While we have focused on many critically acclaimed dramas, I have to include at least one that shines as a ridiculous, yet solid, film. It makes this list because of its references to the blues and its exploration of physical abuse. Ultimately, that the characters can help each other heal speaks to the potential for Southern Gothic films to have, if not a happy ending, a satisfying one.
When racist thugs rape his daughter, Carl Lee Hailey (played by Samuel L. Jackson) takes the law into his own hands and kills them in plain sight. Jake Brigance, played by Matthew McConaughey, takes his case and enters a plea of “not guilty” in this John Grisham book-turned-film.
One of the hallmarks of Southern Gothic film or literature is its exploration of crumbling, decaying ways of life, standards or morality. As a cop who also moonlights as a hitman, “Killer” Joe Cooper accepts a contract to kill the mother of drug dealer Chris Smith on the condition that he gets to sleep with his sister.
If you think that I’m extremely biased toward Matthew McConaughey as an actor just because he is from Texas, then you would be right. However, he holds his own in this black comedy/crime thriller. Warning: while the acting performances are strong, violence is also part and parcel of a film about contract killers.
A young girl, Eve, who has the spiritual gift of sight, grapples with her father’s infidelity in the sweltering heat of a Louisiana summer in the 1960s. Voodoo, curses and sexual deviances intersect in this film. Part coming-of-age, part meditation on the illusory nature of memory, “Eve’s Bayou” is a must-watch for anyone with an appreciative eye toward exceptional cinematography.
The story brings all the elements of Southern Gothic that we love—deeply flawed characters, dalliances with magic and retribution for violence committed against loved ones. The film was selected by Time to be among the top 25 films on race.
An injured Union soldier in Virginia is found by a young woman attending a boarding school for girls. She leads him back to the huge plantation home, where only a handful of girls and an assistant teacher remain. At first, they think to turn him over to the Confederacy but decide to keep him to let his leg heal.
As soon as the opening sequence showed the Spanish moss, I shivered. The sexual tension permeates through the characters in such subtle and varying degrees that I almost thought I was imagining it all— until the shocking, three-quarter twist. What this remake of 1971’s “The Beguiled” gets so right is the sense of puritanical values that stifle any sense of being human. Nicole Kidman and Kirsten Dunst give their typical powerhouse performances, but Elle Fanning steals the show as a woman caught between girlhood and desire for the forbidden.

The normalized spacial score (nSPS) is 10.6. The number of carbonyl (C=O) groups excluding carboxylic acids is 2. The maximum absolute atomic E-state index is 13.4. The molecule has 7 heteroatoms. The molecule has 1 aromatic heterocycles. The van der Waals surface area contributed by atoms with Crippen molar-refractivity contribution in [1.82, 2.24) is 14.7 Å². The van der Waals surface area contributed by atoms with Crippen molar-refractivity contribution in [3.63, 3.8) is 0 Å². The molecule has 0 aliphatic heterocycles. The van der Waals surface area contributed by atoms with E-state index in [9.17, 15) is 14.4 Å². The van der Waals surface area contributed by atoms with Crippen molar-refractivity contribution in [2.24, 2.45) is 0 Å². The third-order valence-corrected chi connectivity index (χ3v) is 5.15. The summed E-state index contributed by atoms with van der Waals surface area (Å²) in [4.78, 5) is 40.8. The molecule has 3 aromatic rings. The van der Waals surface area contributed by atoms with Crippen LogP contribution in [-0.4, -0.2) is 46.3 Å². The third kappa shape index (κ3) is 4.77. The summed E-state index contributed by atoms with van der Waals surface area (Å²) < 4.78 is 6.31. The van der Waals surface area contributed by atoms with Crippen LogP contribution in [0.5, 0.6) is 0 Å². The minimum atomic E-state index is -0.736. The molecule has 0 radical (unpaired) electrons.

When a young boy’s friends go missing, he suspects the town’s local recluse of being a vampire. When they investigate her, they set in motion a chain of events that will leave many dead.
“The Reflecting Skin” is one of those films that technically does not take place in the South (rather, Idaho), but its isolated, prairie town, morbid characters, and quirky and downright abnormal situations make this film a standard in Southern Gothic film study.
This film is not for the faint of heart. (The exploding frog sequence is rather notorious.) It has a mythical, hallucinogenic quality to it, and its gothic elements—from the plot to its surrealist, hyperreal shots of wheat fields—make this an artsy, weird and wonderful film.
What happens when a returning, irreligious war veteran creates his own religion … and people start believing in it? Hazel Motes decides to cash in on the fame and power of being a preacher, until his spurned lover derails his plans for living the easy life.
Many classic Southern Gothic films are adapted from Southern Gothic novels, and Wise Blood is no different. What makes it stand out, though, apart from its biting black comedy and keen criticism of established religion, is that Flannery O’Connor—one of the O.G.s of our beloved genre—helped write this screenplay.
Did I leave anything out? Do you have a favorite Southern Gothic movie? Share in the comments below!
Ariel Slick is a Dallas-based freelance writer. She graduated from Rice University and enjoys writing about Texas, cannabis and lucid dreaming. Read her previous work, including a list of the Top 10 Southern Gothic Novels, in Deep South here.